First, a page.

• If Arizona still has a record of that car on file, I would expect that a duplicate title in the name of the last Arizona owner properly endorsed to "buyer 1" with bills of sale from the "Buyer 1" to "Buyer 2" and so on until it gets to you. If that last owner of record cannot be found, proof of the efforts to locate that person needs to be submitted as part of the Application for title in California
  • If Arizona has no record of that car, the bonding around the title process will be necessary and be an additional cost.
  • If a check of the VIN turns up "DOJ STOP" or a similar notation, the car will likely be impounded until ownership can be sorted out. In such event don't be surprised if you are considered as being in possession of stolen property.
 

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Discussion Starter #29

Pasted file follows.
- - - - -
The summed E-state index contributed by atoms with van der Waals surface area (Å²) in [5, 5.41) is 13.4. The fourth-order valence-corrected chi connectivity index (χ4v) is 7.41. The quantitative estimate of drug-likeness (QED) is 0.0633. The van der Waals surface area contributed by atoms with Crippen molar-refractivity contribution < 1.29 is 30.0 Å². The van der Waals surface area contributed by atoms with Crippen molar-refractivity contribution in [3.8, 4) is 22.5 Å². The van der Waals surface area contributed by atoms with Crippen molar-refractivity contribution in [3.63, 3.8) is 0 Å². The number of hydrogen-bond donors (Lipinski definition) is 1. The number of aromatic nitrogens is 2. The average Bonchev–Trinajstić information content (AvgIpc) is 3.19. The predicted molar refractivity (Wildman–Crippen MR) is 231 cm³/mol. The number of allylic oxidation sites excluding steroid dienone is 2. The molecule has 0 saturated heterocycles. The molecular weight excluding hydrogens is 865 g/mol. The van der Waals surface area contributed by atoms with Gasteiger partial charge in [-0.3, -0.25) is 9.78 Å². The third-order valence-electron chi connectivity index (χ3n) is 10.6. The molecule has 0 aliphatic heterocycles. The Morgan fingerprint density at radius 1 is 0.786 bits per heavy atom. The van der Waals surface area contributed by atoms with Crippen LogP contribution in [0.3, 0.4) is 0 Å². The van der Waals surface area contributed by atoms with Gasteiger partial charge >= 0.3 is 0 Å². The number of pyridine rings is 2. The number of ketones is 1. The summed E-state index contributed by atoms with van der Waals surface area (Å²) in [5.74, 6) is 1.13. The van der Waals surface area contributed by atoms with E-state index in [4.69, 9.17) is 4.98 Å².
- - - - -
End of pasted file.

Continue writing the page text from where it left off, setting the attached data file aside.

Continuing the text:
Clarifying some of the issues raised in this thread.

Any out of state car coming into California to be registered here needs the VIN verified by visual inspection. Historically, DMV employees authorized to do so, law enforcement officers, and people licensed as VIN verifiers are typically the ones who do it;

The "it must be a running car" to be verified is not a criteria I remember. The last time I had a verification done, I was told to bring the car around to the Vehicle Verification lane at the side of the building and ring the doorbell. At no time was the car checked for running condition nor was i asked if it was a running car. If that has changed, it is news to me;

The absence of an Arizona title in this situation might be an issue. The Statement of Facts provided by the seller (owner?) will often dictate the rest of the process. Several possible outcomes come to mind.
  • If Arizona still has a record of that car on file, I would expect that a duplicate title in the name of the last Arizona owner properly endorsed to "buyer 1" with bills of sale from the "Buyer 1" to "Buyer 2" and so on until it gets to you. If that last owner of record cannot be found, proof of the efforts to locate that person needs to be submitted as part of the Application for title in California